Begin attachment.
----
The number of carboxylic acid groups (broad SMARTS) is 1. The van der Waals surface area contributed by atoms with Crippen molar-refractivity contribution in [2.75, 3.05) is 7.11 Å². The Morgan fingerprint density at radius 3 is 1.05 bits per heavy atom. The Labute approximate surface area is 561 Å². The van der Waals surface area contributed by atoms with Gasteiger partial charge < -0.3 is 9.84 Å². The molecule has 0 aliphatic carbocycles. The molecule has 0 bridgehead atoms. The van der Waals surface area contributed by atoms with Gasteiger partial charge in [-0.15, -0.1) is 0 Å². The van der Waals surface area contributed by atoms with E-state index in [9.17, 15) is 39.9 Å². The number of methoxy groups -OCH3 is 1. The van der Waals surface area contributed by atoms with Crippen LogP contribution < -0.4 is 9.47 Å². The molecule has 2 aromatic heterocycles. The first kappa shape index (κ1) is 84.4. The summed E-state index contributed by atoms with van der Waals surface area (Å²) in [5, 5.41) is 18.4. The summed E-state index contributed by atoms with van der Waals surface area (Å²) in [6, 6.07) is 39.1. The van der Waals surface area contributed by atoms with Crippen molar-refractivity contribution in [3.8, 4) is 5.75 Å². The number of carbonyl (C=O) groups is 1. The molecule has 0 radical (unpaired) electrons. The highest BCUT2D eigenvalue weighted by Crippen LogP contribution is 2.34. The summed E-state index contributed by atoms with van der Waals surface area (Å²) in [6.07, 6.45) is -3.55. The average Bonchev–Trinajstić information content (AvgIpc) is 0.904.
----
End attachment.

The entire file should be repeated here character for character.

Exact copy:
The number of carboxylic acid groups (broad SMARTS) is 1. The van der Waals surface area contributed by atoms with Crippen molar-refractivity contribution in [2.75, 3.05) is 7.11 Å². The Morgan fingerprint density at radius 3 is 1.05 bits per heavy atom. The Labute approximate surface area is 561 Å². The van der Waals surface area contributed by atoms with Gasteiger partial charge < -0.3 is 9.84 Å². The molecule has 0 aliphatic carbocycles. The molecule has 0 bridgehead atoms. The van der Waals surface area contributed by atoms with Gasteiger partial charge in [-0.15, -0.1) is 0 Å². The van der Waals surface area contributed by atoms with E-state index in [9.17, 15) is 39.9 Å². The number of methoxy groups -OCH3 is 1. The van der Waals surface area contributed by atoms with Crippen LogP contribution < -0.4 is 9.47 Å². The molecule has 2 aromatic heterocycles. The first kappa shape index (κ1) is 84.4. The summed E-state index contributed by atoms with van der Waals surface area (Å²) in [5, 5.41) is 18.4. The summed E-state index contributed by atoms with van der Waals surface area (Å²) in [6, 6.07) is 39.1. The van der Waals surface area contributed by atoms with Crippen molar-refractivity contribution in [3.8, 4) is 5.75 Å². The number of carbonyl (C=O) groups is 1. The molecule has 0 radical (unpaired) electrons. The highest BCUT2D eigenvalue weighted by Crippen LogP contribution is 2.34. The summed E-state index contributed by atoms with van der Waals surface area (Å²) in [6.07, 6.45) is -3.55. The average Bonchev–Trinajstić information content (AvgIpc) is 0.904.